Guest Post: Dean Robertson on Addiction, Chasing the High

I contacted Dean Robertson about half a year ago, and ever since have been so grateful for her help in editing my manuscript and navigating the publishing world. I appreciate not only her advice and wisdom with book publishing and editing, but also her honesty with the struggles she has overcome herself.

I am a recovering alcoholic, drug addict, compulsive overeater, and bulimic. Before I stopped drinking and drugging at the age of 40, my favorite legal drug was a mug of room temperature Guinness stout with a chaser of vodka from a bottle my favorite bartender kept in the freezer for me. My favorite illegal drug was marijuana. I never snorted cocaine, smoked crack, or dropped acid—mostly because the opportunity never presented itself at a moment when I was drunk enough to say ‘yes.’ My favorite legal drugs, other than alcohol, were prescription medications. I believe the unattractive term for me is “pill head.”


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Discipline, Drugs, and Disorder

I was recently challenged with the notion that eating disorders are not as intense or similar to drug addiction or alcoholism. I’ve also been challenged about how much eating disorders are a discipline–not a disorder–issue.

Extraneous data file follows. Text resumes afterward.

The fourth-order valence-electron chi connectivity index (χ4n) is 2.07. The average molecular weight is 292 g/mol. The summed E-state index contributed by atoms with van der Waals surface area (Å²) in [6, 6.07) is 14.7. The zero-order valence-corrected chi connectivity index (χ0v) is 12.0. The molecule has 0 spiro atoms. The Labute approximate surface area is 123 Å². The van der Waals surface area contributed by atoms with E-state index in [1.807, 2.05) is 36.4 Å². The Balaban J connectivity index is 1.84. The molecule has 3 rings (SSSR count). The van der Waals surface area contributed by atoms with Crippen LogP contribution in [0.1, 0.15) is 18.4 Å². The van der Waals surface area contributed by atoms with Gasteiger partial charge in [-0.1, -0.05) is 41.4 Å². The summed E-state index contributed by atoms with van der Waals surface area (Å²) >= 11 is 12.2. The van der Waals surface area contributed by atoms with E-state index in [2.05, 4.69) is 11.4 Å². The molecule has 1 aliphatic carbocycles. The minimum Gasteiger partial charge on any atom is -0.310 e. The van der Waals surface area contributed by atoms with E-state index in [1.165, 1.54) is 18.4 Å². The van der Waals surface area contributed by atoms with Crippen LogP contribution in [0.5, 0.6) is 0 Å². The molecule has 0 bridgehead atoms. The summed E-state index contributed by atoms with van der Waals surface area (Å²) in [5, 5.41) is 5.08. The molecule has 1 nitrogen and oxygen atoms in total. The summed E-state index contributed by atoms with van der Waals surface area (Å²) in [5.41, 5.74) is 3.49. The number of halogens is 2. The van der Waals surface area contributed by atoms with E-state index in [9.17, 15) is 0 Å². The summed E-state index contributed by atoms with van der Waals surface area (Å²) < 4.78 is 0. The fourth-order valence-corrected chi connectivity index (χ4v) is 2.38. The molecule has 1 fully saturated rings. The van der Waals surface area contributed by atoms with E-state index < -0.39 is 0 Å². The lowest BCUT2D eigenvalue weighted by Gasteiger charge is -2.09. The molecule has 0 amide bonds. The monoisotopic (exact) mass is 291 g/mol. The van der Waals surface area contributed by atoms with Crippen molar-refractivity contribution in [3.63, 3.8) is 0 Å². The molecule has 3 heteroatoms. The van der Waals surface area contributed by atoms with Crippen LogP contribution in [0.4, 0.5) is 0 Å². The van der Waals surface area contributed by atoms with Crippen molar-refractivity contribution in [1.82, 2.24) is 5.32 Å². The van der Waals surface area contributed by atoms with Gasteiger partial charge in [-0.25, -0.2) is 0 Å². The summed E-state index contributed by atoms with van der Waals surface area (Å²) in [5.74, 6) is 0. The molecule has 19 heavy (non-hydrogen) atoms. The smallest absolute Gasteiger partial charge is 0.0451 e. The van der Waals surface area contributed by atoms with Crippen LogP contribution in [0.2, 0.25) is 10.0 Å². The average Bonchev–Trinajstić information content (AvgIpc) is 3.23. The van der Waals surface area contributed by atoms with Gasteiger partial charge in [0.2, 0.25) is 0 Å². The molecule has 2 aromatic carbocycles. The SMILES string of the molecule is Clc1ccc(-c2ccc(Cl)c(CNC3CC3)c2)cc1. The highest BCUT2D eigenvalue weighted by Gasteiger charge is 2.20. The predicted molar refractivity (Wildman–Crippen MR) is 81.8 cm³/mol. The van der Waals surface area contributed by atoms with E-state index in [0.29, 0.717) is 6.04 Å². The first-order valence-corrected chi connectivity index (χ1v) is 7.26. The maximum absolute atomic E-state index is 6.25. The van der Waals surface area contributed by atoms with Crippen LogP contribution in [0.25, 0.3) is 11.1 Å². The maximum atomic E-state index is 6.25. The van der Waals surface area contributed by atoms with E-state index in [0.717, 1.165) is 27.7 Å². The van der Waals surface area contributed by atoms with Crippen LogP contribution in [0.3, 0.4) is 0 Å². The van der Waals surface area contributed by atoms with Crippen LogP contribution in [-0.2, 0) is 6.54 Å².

And then we have misconceptions about what eating disorders “look” like: only when are you scarily thin should you get help. When you are overweight, you just need to “eat less and exercise more.” Not exactly.

There’s a lot to fight against with eating disorders, and perhaps that is what makes them so difficult for sufferers to admit what they are going through. I do appreciate the questions I receive from those who simply have not had an eating disorder because it means they are either trying to understand, or that they are at least helping me to understand their confusion and skepticism. But it can be frustrating when people quickly dismiss the illness lightly when you are not hooked up to an IV or fainting at work.

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Don’t You Let Go: A Lord of the Rings Lesson on Addiction/Struggle

I can’t help but think of Lord of the Rings when I think of the relationship we have with an eating disorder–or for anyone with any addiction, for that matter.

I was never a die-hard Lord of the Rings fan, but I’ve enjoyed the books and the movies. It’s fascinating for me to see the way the characters become entranced by the ring–some more strongly than others if they become vulnerable to its power–and how similar dabbling in eating-disordered habits allows people to become consumed with their own ring of supposed “power.” Funny, too, how the circular nature of a ring is not unlike a metaphor for the cyclical pattern of addiction–especially with eating disorders.

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